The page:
[from Titans Companion 2, by TwoMorrows Publishing – 2008]

TTC: You mentioned how you used Titans # 1/2 to bring in Ravager. What is it about that character that appeals to you?

GJ: That’s one character, like Superboy, I always [liked. I always] had ideas for Superboy, even when I was reading comics. Rose Wilson was another character I always liked in comic books, and I always thought she’d be a great Titan. I always wanted to see Deathstroke’s daughter, a la Deathstroke Jr., in a costume on the team. I just thought she’d bring some real good dynamics to it, and I think she has.

TTC:You ended that storyline with her cutting out her own eye.

GJ: Yup.

TTC: What was the reaction when you told Eddie and Mike that was what you wanted to do?

GJ: They were like, “Awww!” Their reaction was cool. It was exactly what I wanted. I wanted people to turn away, and show how far this girl had gone, how messed up she really was.

TTC: Was it always your intention that her father was drugging her?

GJ: Yeah.

[…]

TTC: The villain of “Titans East” was also Deathstroke. He was there at the start of your run, and he was there at the end. Was that intentional symmetry?

GJ: You know what? Not really, because I had him in the Teen Titans, and I had always intended to go through fifty. So I set Deathstroke up for “Titans East,” and

I had actually planned to do “Titans East” all by myself, and then, again, things got so hectic, I felt that it would be better to pass the baton off to somebody else, and let them finish the storyline and take over the book.

TTC: Deathstroke’s entire motivation for Titans East centered around the idea of family.  Is that what the Titans are about to you?

GJ: Yes. Most of these teams are, to me, about family, ’cause you can’t hang out with a bunch of people and not [get close]. You know, it’s really friends. I mean, the Titans [are] friends, but to Deathstroke, it’s family, and like I said before, his family’s completely intertwined with the Titans. He did all this, and at the end, I always knew the reveal was Deathstroke just wanted to ingratiate his son and daughter into the Titans even further, because he felt that they were a good place for them, because he couldn’t be the father they needed.

 

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A 1996 Deathstroke commission by George Pérez.

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 Creators on Deathstroke


Marv Wolfman: “The reason Slade is a good character is because he is a character,” Wolfman asserts. “He has depth. He has morality, and that morality is not a typical one. I like characters who are heavily shaded in gray.” –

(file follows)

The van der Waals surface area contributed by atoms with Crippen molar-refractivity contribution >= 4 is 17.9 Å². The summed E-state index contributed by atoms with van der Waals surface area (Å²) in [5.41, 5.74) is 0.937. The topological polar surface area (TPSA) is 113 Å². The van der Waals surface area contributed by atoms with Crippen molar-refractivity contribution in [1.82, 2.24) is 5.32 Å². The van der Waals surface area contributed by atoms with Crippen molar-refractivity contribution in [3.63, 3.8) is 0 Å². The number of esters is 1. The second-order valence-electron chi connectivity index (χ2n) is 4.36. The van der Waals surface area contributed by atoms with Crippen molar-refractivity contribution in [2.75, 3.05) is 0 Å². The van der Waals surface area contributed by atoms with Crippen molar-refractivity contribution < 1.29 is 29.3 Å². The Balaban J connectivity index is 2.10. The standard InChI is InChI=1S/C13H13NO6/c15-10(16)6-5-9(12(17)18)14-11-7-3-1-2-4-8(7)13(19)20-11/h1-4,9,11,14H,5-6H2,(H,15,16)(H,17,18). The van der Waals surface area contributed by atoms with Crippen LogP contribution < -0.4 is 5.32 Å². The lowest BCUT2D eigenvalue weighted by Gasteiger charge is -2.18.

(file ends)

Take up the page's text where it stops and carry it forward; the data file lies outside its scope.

“But that moral ambiguity doesn’t make Deathstroke any less compelling. “I think Slade’s ambiguous nature as well as not being sure what he’ll do next makes him someone you want to follow,” maintains Wolfman. “His relationship with his ex-wife, his friends and co-workers is more than just another ‘Man on a Mission’ comic. He’s not out to stop the mob. He’s not out to stop evil. You hire Slade, he does his job. Unfortunately, his own life gets in the middle of things and mucks it all up.”

“Actually, I never thought of Deathstroke as a villain or bad guy.” Wolfman says in justification of this decision. “I thought of him as someone who was put into a bad situation and couldn’t find a way out so he kept getting deeper and deeper into the hole he was digging around himself.

“I think one of the best Deathstroke stories was one I did in Titans called ‘Shades of Gray’ where he and Changeling go to a diner and just talk. I think that showed who Deathstroke was. I’m not comfortable with him being a mega-villain. As for how he acted after Terra—well, he was in the early process of redeeming himself.I think of Terra as the manipulator, not Deathstroke. She was his means of getting out of the HIVE quagmire he was in. He was her means at getting revenge against the world.”

George Pérez: “The Terminator, my favorite of the TITANS’ villains, because I really liked the idea of the strong, massive-yet-debonair older man. The fact that he’s definitely a man in his fifties, but he’s strong as an ox, very handsome, very polished – you can understand, again, a sexual appeal. I’m very big on sexual appeal of characters – particularly males. Since all the men are big and muscular, to show a bit of sexuality in them, that’s a tough thing to do. The fact that the Titans have developed – we’ve gotten mail from women who think that Terminator is sexy as all hell. And that’s great. That’s the feeling I wanted.”

Jonathan Peterson, Titans/Deathstroke editor: “Well, going back to the history lesson. Issue 70 came out and was a hit. And to Dick’s credit, we actually greenlit DEATHSTROKE behind the scenes before the book even shipped. In fact, I recall going into Dick’s office with only the first 12 pages and saying “This is what it is…this is what it’ll look like… please let me do this.” And Dick, who trusted my judgment, said “Okay. Looks good to me. Go for it.”

“So since I was so high on Deathstroke and pushing him, and was looking to give him his own book, I then turned to Marv and said “Look, you’re going to be writing this new monthly about the guy… clearly he’s popular…so let’s use him to a core degree in the Titans revamp story as well. In short, let’s cram him down the readers throats to REALLY get the character out there again.”

 


Sources for this entry: DC Who’s Who Series, DC Who’s Who Binder Series, The Official Teen Titans Index [published byICG in 1985], The New Titans Sourcebook [Mayfair Games, 1990], DC Universe Role-Playing Games: Sourcebooks and Manuals [ West End Games], DC Secret Files, supplemented by titanstower.com


End of titanstower.com transmission. About this author:  Bill Walko is an author and artist and the man behind titanstower.com. He's been reading and drawing comics since he was 5 years old and hasn't stopped since. Read more from this author